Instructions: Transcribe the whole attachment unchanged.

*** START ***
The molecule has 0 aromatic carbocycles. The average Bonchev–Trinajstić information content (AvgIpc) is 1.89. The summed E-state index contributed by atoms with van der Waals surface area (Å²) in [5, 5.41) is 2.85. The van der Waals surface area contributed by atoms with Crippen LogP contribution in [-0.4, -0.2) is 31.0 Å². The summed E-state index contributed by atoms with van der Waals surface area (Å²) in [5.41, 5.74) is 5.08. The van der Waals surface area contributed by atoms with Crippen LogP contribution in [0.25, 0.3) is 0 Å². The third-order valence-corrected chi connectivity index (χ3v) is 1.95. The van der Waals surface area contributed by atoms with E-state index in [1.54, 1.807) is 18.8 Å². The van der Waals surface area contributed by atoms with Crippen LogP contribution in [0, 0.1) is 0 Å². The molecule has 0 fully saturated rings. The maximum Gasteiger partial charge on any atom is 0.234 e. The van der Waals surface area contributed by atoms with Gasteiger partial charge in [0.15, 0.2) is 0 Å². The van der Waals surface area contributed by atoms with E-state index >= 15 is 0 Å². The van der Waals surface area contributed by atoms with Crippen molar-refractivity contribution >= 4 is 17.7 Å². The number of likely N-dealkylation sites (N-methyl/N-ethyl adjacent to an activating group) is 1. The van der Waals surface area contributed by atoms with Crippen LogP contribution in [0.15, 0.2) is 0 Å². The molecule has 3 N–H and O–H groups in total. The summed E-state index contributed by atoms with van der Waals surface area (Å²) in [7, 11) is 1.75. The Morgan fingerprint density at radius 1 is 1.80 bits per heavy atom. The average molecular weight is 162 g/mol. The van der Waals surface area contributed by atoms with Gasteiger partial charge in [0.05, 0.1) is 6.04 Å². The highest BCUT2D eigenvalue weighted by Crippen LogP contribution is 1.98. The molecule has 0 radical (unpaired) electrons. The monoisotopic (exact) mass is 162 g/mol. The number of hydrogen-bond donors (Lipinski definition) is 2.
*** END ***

The molecule has 0 aromatic carbocycles. The average Bonchev–Trinajstić information content (AvgIpc) is 1.89. The summed E-state index contributed by atoms with van der Waals surface area (Å²) in [5, 5.41) is 2.85. The van der Waals surface area contributed by atoms with Crippen LogP contribution in [-0.4, -0.2) is 31.0 Å². The summed E-state index contributed by atoms with van der Waals surface area (Å²) in [5.41, 5.74) is 5.08. The van der Waals surface area contributed by atoms with Crippen LogP contribution in [0.25, 0.3) is 0 Å². The third-order valence-corrected chi connectivity index (χ3v) is 1.95. The van der Waals surface area contributed by atoms with E-state index in [1.54, 1.807) is 18.8 Å². The van der Waals surface area contributed by atoms with Crippen LogP contribution in [0, 0.1) is 0 Å². The molecule has 0 fully saturated rings. The maximum Gasteiger partial charge on any atom is 0.234 e. The van der Waals surface area contributed by atoms with Gasteiger partial charge in [0.15, 0.2) is 0 Å². The van der Waals surface area contributed by atoms with E-state index >= 15 is 0 Å². The van der Waals surface area contributed by atoms with Crippen molar-refractivity contribution >= 4 is 17.7 Å². The number of likely N-dealkylation sites (N-methyl/N-ethyl adjacent to an activating group) is 1. The van der Waals surface area contributed by atoms with Crippen LogP contribution in [0.15, 0.2) is 0 Å². The molecule has 3 N–H and O–H groups in total. The summed E-state index contributed by atoms with van der Waals surface area (Å²) in [7, 11) is 1.75. The Morgan fingerprint density at radius 1 is 1.80 bits per heavy atom. The average molecular weight is 162 g/mol. The van der Waals surface area contributed by atoms with Gasteiger partial charge in [0.05, 0.1) is 6.04 Å². The highest BCUT2D eigenvalue weighted by Crippen LogP contribution is 1.98. The molecule has 0 radical (unpaired) electrons. The monoisotopic (exact) mass is 162 g/mol. The number of hydrogen-bond donors (Lipinski definition) is 2.